When was Leeds Castle built and is it open to the public?

As the BBC's 'Countryfile' programme celebrates the castle's 900 anniversary here's what you need to know about the ancient stronghold and when you can go and visit.

When was Leeds Castle built?

A wooden structure on the island where Leeds Castle now lies was made in around 857  by a Saxon chief called Led or Leeds

A castle was raised in stone on an island by Norman baron in the reign of William the Conqueror's son, Henry 1, nearly 900 years ago

Around 150 years later it came into the possession of King Edward the First and for the next three centuries it remained a royal home.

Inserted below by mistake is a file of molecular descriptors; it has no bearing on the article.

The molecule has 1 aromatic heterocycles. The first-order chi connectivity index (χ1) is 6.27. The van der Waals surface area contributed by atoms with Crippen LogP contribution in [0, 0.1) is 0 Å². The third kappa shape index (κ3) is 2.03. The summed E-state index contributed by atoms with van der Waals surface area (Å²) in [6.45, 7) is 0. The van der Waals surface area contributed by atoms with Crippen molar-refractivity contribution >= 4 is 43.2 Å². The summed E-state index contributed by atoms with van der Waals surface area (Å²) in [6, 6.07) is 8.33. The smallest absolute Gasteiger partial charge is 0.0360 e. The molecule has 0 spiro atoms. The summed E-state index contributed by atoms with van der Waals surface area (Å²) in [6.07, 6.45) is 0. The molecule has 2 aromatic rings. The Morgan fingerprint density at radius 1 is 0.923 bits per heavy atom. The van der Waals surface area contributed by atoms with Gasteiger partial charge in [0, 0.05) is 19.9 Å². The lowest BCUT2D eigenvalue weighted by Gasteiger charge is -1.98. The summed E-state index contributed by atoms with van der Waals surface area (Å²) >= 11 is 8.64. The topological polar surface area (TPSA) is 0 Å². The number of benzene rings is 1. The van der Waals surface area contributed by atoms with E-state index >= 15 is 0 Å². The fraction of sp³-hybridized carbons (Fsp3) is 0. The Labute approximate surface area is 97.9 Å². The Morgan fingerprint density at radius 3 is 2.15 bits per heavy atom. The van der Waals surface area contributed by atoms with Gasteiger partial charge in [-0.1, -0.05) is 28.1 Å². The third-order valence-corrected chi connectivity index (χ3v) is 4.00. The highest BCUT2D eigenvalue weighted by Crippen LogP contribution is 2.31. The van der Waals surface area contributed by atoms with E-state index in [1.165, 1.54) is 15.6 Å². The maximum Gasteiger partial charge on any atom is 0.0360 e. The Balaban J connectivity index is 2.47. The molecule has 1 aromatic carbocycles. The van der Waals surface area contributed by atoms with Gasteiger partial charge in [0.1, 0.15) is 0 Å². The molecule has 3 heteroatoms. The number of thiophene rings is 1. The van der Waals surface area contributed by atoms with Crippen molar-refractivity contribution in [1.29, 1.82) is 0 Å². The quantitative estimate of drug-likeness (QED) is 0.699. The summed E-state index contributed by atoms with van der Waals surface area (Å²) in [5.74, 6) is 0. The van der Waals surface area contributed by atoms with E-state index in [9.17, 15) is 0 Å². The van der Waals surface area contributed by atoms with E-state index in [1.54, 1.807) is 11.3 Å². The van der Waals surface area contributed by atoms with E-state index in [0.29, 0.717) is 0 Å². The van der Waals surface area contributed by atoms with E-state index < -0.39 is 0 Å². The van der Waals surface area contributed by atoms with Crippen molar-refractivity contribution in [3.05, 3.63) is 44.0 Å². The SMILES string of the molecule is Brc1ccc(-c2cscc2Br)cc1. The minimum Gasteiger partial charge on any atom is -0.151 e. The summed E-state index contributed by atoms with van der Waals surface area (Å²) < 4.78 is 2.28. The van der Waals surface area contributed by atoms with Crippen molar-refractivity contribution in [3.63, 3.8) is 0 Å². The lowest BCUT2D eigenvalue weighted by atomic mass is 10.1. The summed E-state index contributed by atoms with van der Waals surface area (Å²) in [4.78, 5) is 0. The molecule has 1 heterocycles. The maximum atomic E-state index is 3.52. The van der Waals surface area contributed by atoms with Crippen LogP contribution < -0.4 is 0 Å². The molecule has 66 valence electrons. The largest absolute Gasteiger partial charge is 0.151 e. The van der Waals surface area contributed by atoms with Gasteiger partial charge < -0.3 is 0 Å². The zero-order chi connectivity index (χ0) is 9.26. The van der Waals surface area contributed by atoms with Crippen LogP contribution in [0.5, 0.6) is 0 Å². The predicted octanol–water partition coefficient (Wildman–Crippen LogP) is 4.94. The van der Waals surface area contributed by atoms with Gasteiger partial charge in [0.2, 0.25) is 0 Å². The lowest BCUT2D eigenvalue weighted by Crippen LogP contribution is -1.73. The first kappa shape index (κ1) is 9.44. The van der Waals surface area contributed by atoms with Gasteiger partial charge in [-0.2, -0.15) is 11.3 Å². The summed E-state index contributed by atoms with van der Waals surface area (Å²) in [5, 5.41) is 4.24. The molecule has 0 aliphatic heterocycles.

Henry VIII transformed the castle from a fortified stronghold to a magnificent royal palace.

Down the years passed into the hands of three notable families, the St Legers, the Culpepers and the Fairfaxes, and was owned for just over a century by the Wykeham Martins.

It was bought in 1926 by the Mrs Wilson Filmer, a wealthy Anglo-American heiress.

Following her death the castle was handed over to the Leeds Castle Foundation whose job it is to preserve and promote the castle and grounds.

Is it open to the public?

Leeds Castle was opened to the public in 1976 and its 500 acres of beautiful parkland are open to visitors all year round.

The park dates from the early-middle ages, and was designed to enhance the architecture and status of the royal castle at its core.

The grounds and gardens provide a haven for bird life including eight pairs of black swans that roam freely on the moat as well as parakeets, cockatoos and macaws in the exotic bird aviary.



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